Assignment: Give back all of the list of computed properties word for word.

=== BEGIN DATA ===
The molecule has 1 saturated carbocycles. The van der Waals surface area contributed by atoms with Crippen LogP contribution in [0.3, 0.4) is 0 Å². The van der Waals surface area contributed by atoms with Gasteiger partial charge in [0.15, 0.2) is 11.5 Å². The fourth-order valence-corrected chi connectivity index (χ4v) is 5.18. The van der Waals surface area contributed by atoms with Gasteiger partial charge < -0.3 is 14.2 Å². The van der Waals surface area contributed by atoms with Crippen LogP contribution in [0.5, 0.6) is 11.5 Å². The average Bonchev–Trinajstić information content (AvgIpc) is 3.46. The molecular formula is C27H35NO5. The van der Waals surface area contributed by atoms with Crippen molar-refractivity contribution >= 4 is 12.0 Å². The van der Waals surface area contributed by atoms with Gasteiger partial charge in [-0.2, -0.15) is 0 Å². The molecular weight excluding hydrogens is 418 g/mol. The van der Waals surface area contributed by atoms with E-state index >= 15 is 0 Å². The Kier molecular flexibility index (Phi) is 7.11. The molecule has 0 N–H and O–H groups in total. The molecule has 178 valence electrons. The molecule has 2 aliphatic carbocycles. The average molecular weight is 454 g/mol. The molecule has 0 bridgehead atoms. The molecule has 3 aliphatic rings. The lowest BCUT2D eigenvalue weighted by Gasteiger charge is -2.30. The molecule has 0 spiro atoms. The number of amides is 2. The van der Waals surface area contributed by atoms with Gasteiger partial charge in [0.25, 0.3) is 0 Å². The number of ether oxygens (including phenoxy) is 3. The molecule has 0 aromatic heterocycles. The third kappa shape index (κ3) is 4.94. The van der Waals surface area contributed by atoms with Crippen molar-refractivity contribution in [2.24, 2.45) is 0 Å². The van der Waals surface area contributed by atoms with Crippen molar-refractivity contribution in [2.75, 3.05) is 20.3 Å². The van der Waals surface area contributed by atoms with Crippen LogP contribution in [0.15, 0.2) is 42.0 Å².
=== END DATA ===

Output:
The molecule has 1 saturated carbocycles. The van der Waals surface area contributed by atoms with Crippen LogP contribution in [0.3, 0.4) is 0 Å². The van der Waals surface area contributed by atoms with Gasteiger partial charge in [0.15, 0.2) is 11.5 Å². The fourth-order valence-corrected chi connectivity index (χ4v) is 5.18. The van der Waals surface area contributed by atoms with Gasteiger partial charge < -0.3 is 14.2 Å². The van der Waals surface area contributed by atoms with Crippen LogP contribution in [0.5, 0.6) is 11.5 Å². The average Bonchev–Trinajstić information content (AvgIpc) is 3.46. The molecular formula is C27H35NO5. The van der Waals surface area contributed by atoms with Crippen molar-refractivity contribution >= 4 is 12.0 Å². The van der Waals surface area contributed by atoms with Gasteiger partial charge in [-0.2, -0.15) is 0 Å². The molecular weight excluding hydrogens is 418 g/mol. The van der Waals surface area contributed by atoms with E-state index >= 15 is 0 Å². The Kier molecular flexibility index (Phi) is 7.11. The molecule has 0 N–H and O–H groups in total. The molecule has 178 valence electrons. The molecule has 2 aliphatic carbocycles. The average molecular weight is 454 g/mol. The molecule has 0 bridgehead atoms. The molecule has 3 aliphatic rings. The lowest BCUT2D eigenvalue weighted by Gasteiger charge is -2.30. The molecule has 0 spiro atoms. The number of amides is 2. The van der Waals surface area contributed by atoms with Gasteiger partial charge in [0.25, 0.3) is 0 Å². The number of ether oxygens (including phenoxy) is 3. The molecule has 0 aromatic heterocycles. The third kappa shape index (κ3) is 4.94. The van der Waals surface area contributed by atoms with Crippen molar-refractivity contribution in [2.24, 2.45) is 0 Å². The van der Waals surface area contributed by atoms with Crippen molar-refractivity contribution in [2.75, 3.05) is 20.3 Å². The van der Waals surface area contributed by atoms with Crippen LogP contribution in [0.15, 0.2) is 42.0 Å².